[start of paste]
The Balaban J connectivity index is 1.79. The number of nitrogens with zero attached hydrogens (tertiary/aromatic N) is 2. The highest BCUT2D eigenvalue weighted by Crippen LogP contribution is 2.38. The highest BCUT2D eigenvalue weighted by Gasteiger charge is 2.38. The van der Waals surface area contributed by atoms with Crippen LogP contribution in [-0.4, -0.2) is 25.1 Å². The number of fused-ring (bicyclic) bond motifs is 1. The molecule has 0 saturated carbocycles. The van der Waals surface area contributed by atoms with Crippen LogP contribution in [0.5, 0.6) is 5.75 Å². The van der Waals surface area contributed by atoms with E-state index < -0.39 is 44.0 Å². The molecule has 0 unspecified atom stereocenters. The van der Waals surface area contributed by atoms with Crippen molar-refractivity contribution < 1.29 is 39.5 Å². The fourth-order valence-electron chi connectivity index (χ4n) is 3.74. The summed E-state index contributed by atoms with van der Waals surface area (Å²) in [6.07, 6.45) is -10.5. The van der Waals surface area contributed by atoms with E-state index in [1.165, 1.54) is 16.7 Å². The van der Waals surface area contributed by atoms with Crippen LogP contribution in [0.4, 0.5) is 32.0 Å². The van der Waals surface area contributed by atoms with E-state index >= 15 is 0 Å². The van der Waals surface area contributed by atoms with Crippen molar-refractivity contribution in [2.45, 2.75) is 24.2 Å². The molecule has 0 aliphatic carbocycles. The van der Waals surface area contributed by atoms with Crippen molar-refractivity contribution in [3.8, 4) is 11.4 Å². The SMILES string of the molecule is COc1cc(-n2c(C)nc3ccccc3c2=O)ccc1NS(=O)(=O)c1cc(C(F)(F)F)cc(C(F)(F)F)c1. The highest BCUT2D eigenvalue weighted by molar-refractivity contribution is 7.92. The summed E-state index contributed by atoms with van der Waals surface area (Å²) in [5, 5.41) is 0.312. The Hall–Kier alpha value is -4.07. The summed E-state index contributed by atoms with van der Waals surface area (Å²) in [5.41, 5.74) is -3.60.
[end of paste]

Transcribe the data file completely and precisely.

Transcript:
The Balaban J connectivity index is 1.79. The number of nitrogens with zero attached hydrogens (tertiary/aromatic N) is 2. The highest BCUT2D eigenvalue weighted by Crippen LogP contribution is 2.38. The highest BCUT2D eigenvalue weighted by Gasteiger charge is 2.38. The van der Waals surface area contributed by atoms with Crippen LogP contribution in [-0.4, -0.2) is 25.1 Å². The number of fused-ring (bicyclic) bond motifs is 1. The molecule has 0 saturated carbocycles. The van der Waals surface area contributed by atoms with Crippen LogP contribution in [0.5, 0.6) is 5.75 Å². The van der Waals surface area contributed by atoms with E-state index < -0.39 is 44.0 Å². The molecule has 0 unspecified atom stereocenters. The van der Waals surface area contributed by atoms with Crippen molar-refractivity contribution < 1.29 is 39.5 Å². The fourth-order valence-electron chi connectivity index (χ4n) is 3.74. The summed E-state index contributed by atoms with van der Waals surface area (Å²) in [6.07, 6.45) is -10.5. The van der Waals surface area contributed by atoms with E-state index in [1.165, 1.54) is 16.7 Å². The van der Waals surface area contributed by atoms with Crippen LogP contribution in [0.4, 0.5) is 32.0 Å². The van der Waals surface area contributed by atoms with E-state index >= 15 is 0 Å². The van der Waals surface area contributed by atoms with Crippen molar-refractivity contribution in [2.45, 2.75) is 24.2 Å². The molecule has 0 aliphatic carbocycles. The van der Waals surface area contributed by atoms with Crippen molar-refractivity contribution in [3.8, 4) is 11.4 Å². The SMILES string of the molecule is COc1cc(-n2c(C)nc3ccccc3c2=O)ccc1NS(=O)(=O)c1cc(C(F)(F)F)cc(C(F)(F)F)c1. The highest BCUT2D eigenvalue weighted by molar-refractivity contribution is 7.92. The summed E-state index contributed by atoms with van der Waals surface area (Å²) in [5, 5.41) is 0.312. The Hall–Kier alpha value is -4.07. The summed E-state index contributed by atoms with van der Waals surface area (Å²) in [5.41, 5.74) is -3.60.